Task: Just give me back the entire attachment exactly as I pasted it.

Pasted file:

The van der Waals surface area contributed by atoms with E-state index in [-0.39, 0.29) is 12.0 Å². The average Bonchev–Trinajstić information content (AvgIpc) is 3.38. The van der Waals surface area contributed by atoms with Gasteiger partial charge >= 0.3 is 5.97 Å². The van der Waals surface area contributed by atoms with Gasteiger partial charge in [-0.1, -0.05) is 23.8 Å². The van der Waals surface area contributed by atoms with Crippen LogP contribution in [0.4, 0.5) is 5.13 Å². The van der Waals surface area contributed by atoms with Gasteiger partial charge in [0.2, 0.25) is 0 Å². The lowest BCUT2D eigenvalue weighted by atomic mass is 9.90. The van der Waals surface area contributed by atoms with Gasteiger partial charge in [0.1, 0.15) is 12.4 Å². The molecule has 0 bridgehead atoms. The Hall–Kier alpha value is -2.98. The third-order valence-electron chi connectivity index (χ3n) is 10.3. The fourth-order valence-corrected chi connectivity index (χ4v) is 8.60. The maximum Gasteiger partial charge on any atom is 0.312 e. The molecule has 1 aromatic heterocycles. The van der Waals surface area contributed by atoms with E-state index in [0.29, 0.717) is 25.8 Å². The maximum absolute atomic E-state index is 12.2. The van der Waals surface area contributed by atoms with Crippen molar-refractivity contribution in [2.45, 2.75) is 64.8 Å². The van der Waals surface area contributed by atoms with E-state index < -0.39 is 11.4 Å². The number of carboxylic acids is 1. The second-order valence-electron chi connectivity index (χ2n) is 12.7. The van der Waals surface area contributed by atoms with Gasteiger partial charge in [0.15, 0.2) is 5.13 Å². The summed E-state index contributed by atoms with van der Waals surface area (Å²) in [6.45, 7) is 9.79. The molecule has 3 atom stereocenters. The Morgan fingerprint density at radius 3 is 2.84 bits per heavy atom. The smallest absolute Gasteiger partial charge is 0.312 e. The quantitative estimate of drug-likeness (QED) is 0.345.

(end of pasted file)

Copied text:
The van der Waals surface area contributed by atoms with E-state index in [-0.39, 0.29) is 12.0 Å². The average Bonchev–Trinajstić information content (AvgIpc) is 3.38. The van der Waals surface area contributed by atoms with Gasteiger partial charge >= 0.3 is 5.97 Å². The van der Waals surface area contributed by atoms with Gasteiger partial charge in [-0.1, -0.05) is 23.8 Å². The van der Waals surface area contributed by atoms with Crippen LogP contribution in [0.4, 0.5) is 5.13 Å². The van der Waals surface area contributed by atoms with Gasteiger partial charge in [0.2, 0.25) is 0 Å². The lowest BCUT2D eigenvalue weighted by atomic mass is 9.90. The van der Waals surface area contributed by atoms with Gasteiger partial charge in [0.1, 0.15) is 12.4 Å². The molecule has 0 bridgehead atoms. The Hall–Kier alpha value is -2.98. The third-order valence-electron chi connectivity index (χ3n) is 10.3. The fourth-order valence-corrected chi connectivity index (χ4v) is 8.60. The maximum Gasteiger partial charge on any atom is 0.312 e. The molecule has 1 aromatic heterocycles. The van der Waals surface area contributed by atoms with E-state index in [0.29, 0.717) is 25.8 Å². The maximum absolute atomic E-state index is 12.2. The van der Waals surface area contributed by atoms with Crippen molar-refractivity contribution in [2.45, 2.75) is 64.8 Å². The van der Waals surface area contributed by atoms with E-state index < -0.39 is 11.4 Å². The number of carboxylic acids is 1. The second-order valence-electron chi connectivity index (χ2n) is 12.7. The van der Waals surface area contributed by atoms with Gasteiger partial charge in [0.15, 0.2) is 5.13 Å². The summed E-state index contributed by atoms with van der Waals surface area (Å²) in [6.45, 7) is 9.79. The molecule has 3 atom stereocenters. The Morgan fingerprint density at radius 3 is 2.84 bits per heavy atom. The smallest absolute Gasteiger partial charge is 0.312 e. The quantitative estimate of drug-likeness (QED) is 0.345.